Graphical Models for Causal Inference with Observational Data

Instructor

felix elwertFelix Elwert is the Vilas Associate Professor of Sociology at the University of Wisconsin–Madison. He is an expert in causal inference and regularly teaches courses on the subject. He conducts substantive research on topic in social demography, social stratification, and human mortality. His work has appeared in the American Journal of Sociology, the American Sociological Review, the American Journal of Public Health, and Demography.

Time/Place
5/21/2013 from 9:00 AM to 5:00 PM ~ 300 Wallace Hall
5/22/2013 from 9:00 AM to 5:00 PM ~ 300 Wallace Hall
Description
This course offers an applied introduction to the theory and practice of directed acyclic graphs (DAGs) for causal inference. DAGs offer rigorous yet intuitive tools for handling complicated causal problems in the observational social and biomedical sciences. The two primary uses of DAGs are: (1) determining the identifiability of causal effects from observed data, and (2) deriving the testable implications of a causal model. DAGs are also useful for illuminating the causal assumptions implicit in widely used statistical estimation strategies. This course introduces the essential elements for causal reasoning with DAGs and exemplifies these insights with social science examples.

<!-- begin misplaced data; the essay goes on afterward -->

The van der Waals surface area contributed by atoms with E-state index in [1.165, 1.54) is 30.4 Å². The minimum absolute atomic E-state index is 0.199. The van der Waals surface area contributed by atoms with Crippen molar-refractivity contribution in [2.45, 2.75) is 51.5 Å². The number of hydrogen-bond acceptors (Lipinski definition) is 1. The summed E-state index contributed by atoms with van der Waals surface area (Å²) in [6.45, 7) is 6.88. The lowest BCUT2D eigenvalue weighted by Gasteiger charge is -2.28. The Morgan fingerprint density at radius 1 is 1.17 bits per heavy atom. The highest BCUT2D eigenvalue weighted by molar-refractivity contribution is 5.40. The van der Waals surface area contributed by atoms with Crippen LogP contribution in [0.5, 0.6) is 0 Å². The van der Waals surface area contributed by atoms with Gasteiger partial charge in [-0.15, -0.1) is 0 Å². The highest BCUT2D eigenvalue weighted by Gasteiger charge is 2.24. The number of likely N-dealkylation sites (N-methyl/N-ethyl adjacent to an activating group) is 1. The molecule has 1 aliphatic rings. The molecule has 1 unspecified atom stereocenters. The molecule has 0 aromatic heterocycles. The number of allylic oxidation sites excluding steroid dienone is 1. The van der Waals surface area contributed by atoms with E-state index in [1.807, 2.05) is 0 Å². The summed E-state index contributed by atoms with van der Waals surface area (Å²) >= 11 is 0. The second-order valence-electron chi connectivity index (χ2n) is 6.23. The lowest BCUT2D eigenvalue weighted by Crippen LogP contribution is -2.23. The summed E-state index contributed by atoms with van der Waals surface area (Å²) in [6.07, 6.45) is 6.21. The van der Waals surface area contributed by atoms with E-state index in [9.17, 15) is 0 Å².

Topics include: non-parametric identification by adjustment; d-separation; the difference between overcontrol bias, confounding bias, and selection bias; what variables to control for and what variables not to control for in observational research; effect heterogeneity; structural assumptions in instrumental variables identification; and recent work on causal mediation analysis.
Please note that this course focuses on spotting and understanding causal opportunities and causal problems. It is not a course on statistical methods (no software component). Students will discuss numerous exercises in class and solve a short homework assignment for the second day.
Prerequisites
The only prerequisite is a basic understanding of multiple regression.
Hardware/Software Requirements
This course will not involve using a computer.
Downloads
None